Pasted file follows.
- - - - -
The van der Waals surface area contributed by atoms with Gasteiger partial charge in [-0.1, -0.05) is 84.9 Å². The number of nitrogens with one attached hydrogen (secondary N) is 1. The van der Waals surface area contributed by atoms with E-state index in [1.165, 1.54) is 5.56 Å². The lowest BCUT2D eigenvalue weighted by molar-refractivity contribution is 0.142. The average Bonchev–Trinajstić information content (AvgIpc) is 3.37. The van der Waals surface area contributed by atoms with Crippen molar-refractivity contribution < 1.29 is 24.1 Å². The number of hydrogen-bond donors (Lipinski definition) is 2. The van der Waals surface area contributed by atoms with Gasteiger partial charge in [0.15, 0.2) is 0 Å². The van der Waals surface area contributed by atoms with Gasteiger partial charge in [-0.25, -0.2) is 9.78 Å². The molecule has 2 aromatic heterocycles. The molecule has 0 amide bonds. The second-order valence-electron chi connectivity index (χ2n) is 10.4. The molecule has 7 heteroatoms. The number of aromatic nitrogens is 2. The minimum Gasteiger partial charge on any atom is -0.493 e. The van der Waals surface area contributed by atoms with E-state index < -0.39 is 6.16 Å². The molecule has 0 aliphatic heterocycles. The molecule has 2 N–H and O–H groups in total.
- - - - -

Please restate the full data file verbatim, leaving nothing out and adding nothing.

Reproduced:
The van der Waals surface area contributed by atoms with Gasteiger partial charge in [-0.1, -0.05) is 84.9 Å². The number of nitrogens with one attached hydrogen (secondary N) is 1. The van der Waals surface area contributed by atoms with E-state index in [1.165, 1.54) is 5.56 Å². The lowest BCUT2D eigenvalue weighted by molar-refractivity contribution is 0.142. The average Bonchev–Trinajstić information content (AvgIpc) is 3.37. The van der Waals surface area contributed by atoms with Crippen molar-refractivity contribution < 1.29 is 24.1 Å². The number of hydrogen-bond donors (Lipinski definition) is 2. The van der Waals surface area contributed by atoms with Gasteiger partial charge in [0.15, 0.2) is 0 Å². The van der Waals surface area contributed by atoms with Gasteiger partial charge in [-0.25, -0.2) is 9.78 Å². The molecule has 2 aromatic heterocycles. The molecule has 0 amide bonds. The second-order valence-electron chi connectivity index (χ2n) is 10.4. The molecule has 7 heteroatoms. The number of aromatic nitrogens is 2. The minimum Gasteiger partial charge on any atom is -0.493 e. The van der Waals surface area contributed by atoms with E-state index < -0.39 is 6.16 Å². The molecule has 0 aliphatic heterocycles. The molecule has 2 N–H and O–H groups in total.